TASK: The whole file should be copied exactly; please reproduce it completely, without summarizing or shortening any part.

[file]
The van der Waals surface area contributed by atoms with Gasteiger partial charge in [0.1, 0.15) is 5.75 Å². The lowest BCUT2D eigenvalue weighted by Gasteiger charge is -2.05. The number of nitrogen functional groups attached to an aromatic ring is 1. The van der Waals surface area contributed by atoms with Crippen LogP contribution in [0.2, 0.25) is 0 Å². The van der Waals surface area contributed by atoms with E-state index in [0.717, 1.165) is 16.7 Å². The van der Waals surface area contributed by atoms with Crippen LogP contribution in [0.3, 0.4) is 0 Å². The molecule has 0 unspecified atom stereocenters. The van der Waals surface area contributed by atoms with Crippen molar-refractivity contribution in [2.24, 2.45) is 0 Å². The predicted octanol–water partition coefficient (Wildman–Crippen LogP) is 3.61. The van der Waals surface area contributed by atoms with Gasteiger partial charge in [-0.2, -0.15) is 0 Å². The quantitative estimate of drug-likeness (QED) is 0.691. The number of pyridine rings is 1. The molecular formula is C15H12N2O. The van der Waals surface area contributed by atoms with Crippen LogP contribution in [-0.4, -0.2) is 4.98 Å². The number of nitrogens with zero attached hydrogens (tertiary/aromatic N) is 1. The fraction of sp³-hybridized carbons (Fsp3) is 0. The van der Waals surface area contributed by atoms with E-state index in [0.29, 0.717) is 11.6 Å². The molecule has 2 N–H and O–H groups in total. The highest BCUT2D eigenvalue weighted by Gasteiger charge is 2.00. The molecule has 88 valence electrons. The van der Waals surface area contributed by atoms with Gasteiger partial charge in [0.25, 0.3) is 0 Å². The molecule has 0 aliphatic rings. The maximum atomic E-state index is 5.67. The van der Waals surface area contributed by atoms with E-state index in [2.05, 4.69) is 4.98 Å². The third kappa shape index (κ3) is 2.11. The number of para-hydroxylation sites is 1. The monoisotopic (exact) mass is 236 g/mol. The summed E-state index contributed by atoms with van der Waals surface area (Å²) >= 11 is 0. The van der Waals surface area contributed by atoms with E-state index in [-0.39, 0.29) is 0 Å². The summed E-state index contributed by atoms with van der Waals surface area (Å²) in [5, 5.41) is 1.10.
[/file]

The van der Waals surface area contributed by atoms with Gasteiger partial charge in [0.1, 0.15) is 5.75 Å². The lowest BCUT2D eigenvalue weighted by Gasteiger charge is -2.05. The number of nitrogen functional groups attached to an aromatic ring is 1. The van der Waals surface area contributed by atoms with Crippen LogP contribution in [0.2, 0.25) is 0 Å². The van der Waals surface area contributed by atoms with E-state index in [0.717, 1.165) is 16.7 Å². The van der Waals surface area contributed by atoms with Crippen LogP contribution in [0.3, 0.4) is 0 Å². The molecule has 0 unspecified atom stereocenters. The van der Waals surface area contributed by atoms with Crippen molar-refractivity contribution in [2.24, 2.45) is 0 Å². The predicted octanol–water partition coefficient (Wildman–Crippen LogP) is 3.61. The van der Waals surface area contributed by atoms with Gasteiger partial charge in [-0.2, -0.15) is 0 Å². The quantitative estimate of drug-likeness (QED) is 0.691. The number of pyridine rings is 1. The molecular formula is C15H12N2O. The van der Waals surface area contributed by atoms with Crippen LogP contribution in [-0.4, -0.2) is 4.98 Å². The number of nitrogens with zero attached hydrogens (tertiary/aromatic N) is 1. The fraction of sp³-hybridized carbons (Fsp3) is 0. The van der Waals surface area contributed by atoms with E-state index in [0.29, 0.717) is 11.6 Å². The molecule has 2 N–H and O–H groups in total. The highest BCUT2D eigenvalue weighted by Gasteiger charge is 2.00. The molecule has 88 valence electrons. The van der Waals surface area contributed by atoms with Gasteiger partial charge in [0.25, 0.3) is 0 Å². The molecule has 0 aliphatic rings. The maximum atomic E-state index is 5.67. The van der Waals surface area contributed by atoms with E-state index in [2.05, 4.69) is 4.98 Å². The third kappa shape index (κ3) is 2.11. The number of para-hydroxylation sites is 1. The monoisotopic (exact) mass is 236 g/mol. The summed E-state index contributed by atoms with van der Waals surface area (Å²) >= 11 is 0. The van der Waals surface area contributed by atoms with E-state index in [-0.39, 0.29) is 0 Å². The summed E-state index contributed by atoms with van der Waals surface area (Å²) in [5, 5.41) is 1.10.